Tom Gayner and Markel’s Top Stock Picks for 2013
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Markel (NYSE: MKL) is an insurance company that invests its capital in the financial markets and therefore reports many of its long equity in positions in 13F filings as hedge funds and other major investors do. We track 13F filings partly for their role in developing investment strategies; for example, the most popular small cap stocks among hedge funds outperformed the S&P 500 by 18 percentage points between September and January (read more about our hedge fund strategies). We also use 13F filings as recommendations from fund managers--not necessarily to follow blindly, but to research further. Incidentally, we spoke with Tom Gayner, chief investment officer at Markel, in January to learn more about his investing process. Read our exclusive interview with Tom Gayner. Here are our thoughts on five of Markel’s top picks as of the beginning of 2013:
The largest position in Markel’s portfolio was what in theory should be many value investors’ favorite stock: Berkshire Hathaway (NYSE: BRK-B). Warren Buffett’s holding company (see Buffett's stock picks) does trade at a premium to book value with a P/B ratio of 1.3, as investors believe that Buffett will manage Berkshire’s financial assets very effectively. While we of course admire Buffett’s investing ability, prospective long-term Berkshire shareholders should make sure that they are comfortable with the future investment team.
Markel owned 5.1 million shares of CarMax (NYSE: KMX), a $9 billion market cap used car dealer. We reported on an insider purchase at CarMax earlier this month (learn more about the insider purchase). When we had looked at the company compared to its peers, we had not been particularly impressed; in particular, AutoNation and Group 1 Automotive had seemed that they might be better values though we imagine that buying any of these companies is more of an industry or macro play than anything else. Carmax’s trailing P/E is 22, so at least some earnings growth is already priced into the stock.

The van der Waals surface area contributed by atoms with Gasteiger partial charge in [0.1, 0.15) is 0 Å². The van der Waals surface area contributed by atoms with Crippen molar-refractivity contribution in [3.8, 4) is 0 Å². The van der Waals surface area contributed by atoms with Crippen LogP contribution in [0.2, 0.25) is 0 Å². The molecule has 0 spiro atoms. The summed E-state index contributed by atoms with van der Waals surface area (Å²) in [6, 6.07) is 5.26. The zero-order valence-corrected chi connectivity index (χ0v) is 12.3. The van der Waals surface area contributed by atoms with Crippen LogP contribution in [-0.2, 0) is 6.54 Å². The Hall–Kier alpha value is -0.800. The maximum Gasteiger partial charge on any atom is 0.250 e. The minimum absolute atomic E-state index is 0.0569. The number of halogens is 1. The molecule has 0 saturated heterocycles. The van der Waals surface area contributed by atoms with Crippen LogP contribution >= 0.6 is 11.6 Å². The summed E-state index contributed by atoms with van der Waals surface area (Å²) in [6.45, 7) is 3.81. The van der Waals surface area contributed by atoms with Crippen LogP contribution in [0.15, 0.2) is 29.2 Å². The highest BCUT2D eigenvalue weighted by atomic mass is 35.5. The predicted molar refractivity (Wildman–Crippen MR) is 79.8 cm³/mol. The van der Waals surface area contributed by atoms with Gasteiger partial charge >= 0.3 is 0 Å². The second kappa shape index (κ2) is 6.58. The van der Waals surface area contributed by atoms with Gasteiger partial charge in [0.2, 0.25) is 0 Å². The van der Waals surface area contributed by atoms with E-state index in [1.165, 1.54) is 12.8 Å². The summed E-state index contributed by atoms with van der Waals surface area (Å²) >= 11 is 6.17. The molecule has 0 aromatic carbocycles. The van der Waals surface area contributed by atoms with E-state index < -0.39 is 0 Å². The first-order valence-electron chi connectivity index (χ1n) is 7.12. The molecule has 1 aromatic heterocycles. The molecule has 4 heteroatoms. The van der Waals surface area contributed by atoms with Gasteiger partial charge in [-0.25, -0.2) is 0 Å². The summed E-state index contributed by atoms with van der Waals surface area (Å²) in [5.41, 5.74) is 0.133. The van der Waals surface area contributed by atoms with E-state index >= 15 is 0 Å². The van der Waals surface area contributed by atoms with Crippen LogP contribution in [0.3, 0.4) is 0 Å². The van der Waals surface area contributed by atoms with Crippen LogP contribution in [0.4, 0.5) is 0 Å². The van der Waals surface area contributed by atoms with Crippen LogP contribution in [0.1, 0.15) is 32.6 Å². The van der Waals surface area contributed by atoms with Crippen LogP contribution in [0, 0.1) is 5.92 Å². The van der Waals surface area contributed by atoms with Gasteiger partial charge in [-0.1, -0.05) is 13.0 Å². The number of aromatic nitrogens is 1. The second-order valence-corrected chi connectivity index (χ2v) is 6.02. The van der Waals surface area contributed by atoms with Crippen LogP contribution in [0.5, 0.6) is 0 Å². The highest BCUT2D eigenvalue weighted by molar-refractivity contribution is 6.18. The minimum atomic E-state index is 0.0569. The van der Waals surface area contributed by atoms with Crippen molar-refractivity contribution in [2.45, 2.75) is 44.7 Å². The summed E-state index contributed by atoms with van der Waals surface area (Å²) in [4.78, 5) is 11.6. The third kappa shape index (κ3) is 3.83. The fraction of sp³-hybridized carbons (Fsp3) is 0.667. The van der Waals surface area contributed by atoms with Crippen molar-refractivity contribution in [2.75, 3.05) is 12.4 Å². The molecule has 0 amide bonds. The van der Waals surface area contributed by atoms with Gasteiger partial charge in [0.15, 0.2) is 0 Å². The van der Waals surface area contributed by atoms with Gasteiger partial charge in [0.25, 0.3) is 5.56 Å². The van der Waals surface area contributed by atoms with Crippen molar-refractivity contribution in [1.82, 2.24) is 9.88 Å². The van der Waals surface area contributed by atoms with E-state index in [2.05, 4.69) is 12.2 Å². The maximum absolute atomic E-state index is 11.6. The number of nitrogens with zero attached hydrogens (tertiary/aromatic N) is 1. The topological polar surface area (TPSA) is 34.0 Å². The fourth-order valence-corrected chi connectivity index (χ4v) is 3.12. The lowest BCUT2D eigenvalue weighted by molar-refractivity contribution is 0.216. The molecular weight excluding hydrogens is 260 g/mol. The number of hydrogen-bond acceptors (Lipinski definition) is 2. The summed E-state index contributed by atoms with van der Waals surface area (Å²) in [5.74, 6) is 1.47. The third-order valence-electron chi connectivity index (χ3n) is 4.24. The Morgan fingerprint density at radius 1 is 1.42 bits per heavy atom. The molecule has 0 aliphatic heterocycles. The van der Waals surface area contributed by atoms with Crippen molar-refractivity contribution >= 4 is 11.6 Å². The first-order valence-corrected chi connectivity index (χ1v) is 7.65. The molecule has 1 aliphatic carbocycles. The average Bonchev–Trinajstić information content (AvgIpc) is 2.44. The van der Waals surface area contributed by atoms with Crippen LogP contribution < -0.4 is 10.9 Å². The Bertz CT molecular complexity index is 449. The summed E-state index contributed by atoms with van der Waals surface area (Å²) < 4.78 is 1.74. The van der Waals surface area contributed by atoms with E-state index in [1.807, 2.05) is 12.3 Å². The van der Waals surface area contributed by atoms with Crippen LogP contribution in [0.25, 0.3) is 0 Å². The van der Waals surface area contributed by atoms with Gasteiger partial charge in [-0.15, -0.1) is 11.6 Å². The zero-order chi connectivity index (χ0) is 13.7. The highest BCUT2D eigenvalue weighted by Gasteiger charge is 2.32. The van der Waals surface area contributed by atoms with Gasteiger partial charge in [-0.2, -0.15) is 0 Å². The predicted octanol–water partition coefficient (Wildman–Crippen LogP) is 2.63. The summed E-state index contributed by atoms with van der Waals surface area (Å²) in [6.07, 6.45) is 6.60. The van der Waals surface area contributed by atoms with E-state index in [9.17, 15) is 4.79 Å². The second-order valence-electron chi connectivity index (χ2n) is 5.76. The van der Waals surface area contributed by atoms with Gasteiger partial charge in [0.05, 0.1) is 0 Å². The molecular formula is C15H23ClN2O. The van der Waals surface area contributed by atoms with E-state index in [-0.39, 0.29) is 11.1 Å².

Diageo (NYSE: DEO), the alcoholic beverage company who is responsible for (among others) the Johnnie Walker, Crown Royal, and Smirnoff brands, was another of Gayner and his team’s favorite stocks. Diageo trades at 18 times trailing earnings, with revenue up 5% in its most recent quarter compared to the same period in the previous fiscal year; net income did increase at a much higher rate, but we doubt that growth is sustainable without similarly strong improvements on the top line. Renaissance Technologies, founded by billionaire Jim Simons, had initiated a position in Diageo during the third quarter of 2012.
Markel reported a position of 3.1 million shares in Brookfield Asset Management (NYSE: BAM), the $24 billion market cap real estate developer. Analyst consensus for 2013 has Brookfield valued at 31 times its current-year earnings. The company has been experiencing growth, but that pricing does give us some pause, at least at first glance. Marty Whitman’s Third Avenue Management cut its stake in Brookfield during the third quarter but still closed September with 7.8 million shares in its portfolio.
Fairfax Financial Holdings rounded out Markel’s top five stock picks. Prem Watsa, head of Fairfax, has been called “the Warren Buffett of Canada” for his similar process of managing a holding company and for his investment success over the last 35+ years. While he is not as well known, he deserves credit for nearly doubling Fairfax’s stake in BlackBerry in the third quarter of 2012 when the stock was below $8. Fairfax is valued at about the book value of its equity, with investors giving Watsa much less of a premium than Buffett.
This article is written by Matt Doiron and edited by Meena Krishnamsetty. They don't own shares in any of the stocks mentioned in this article. The Motley Fool recommends Berkshire Hathaway, Diageo plc (ADR), and Markel. The Motley Fool owns shares of Berkshire Hathaway and Markel. Try any of our Foolish newsletter services free for 30 days. We Fools may not all hold the same opinions, but we all believe that considering a diverse range of insights makes us better investors. The Motley Fool has a disclosure policy. Is this post wrong? Click here. Think you can do better? Join us and write your own!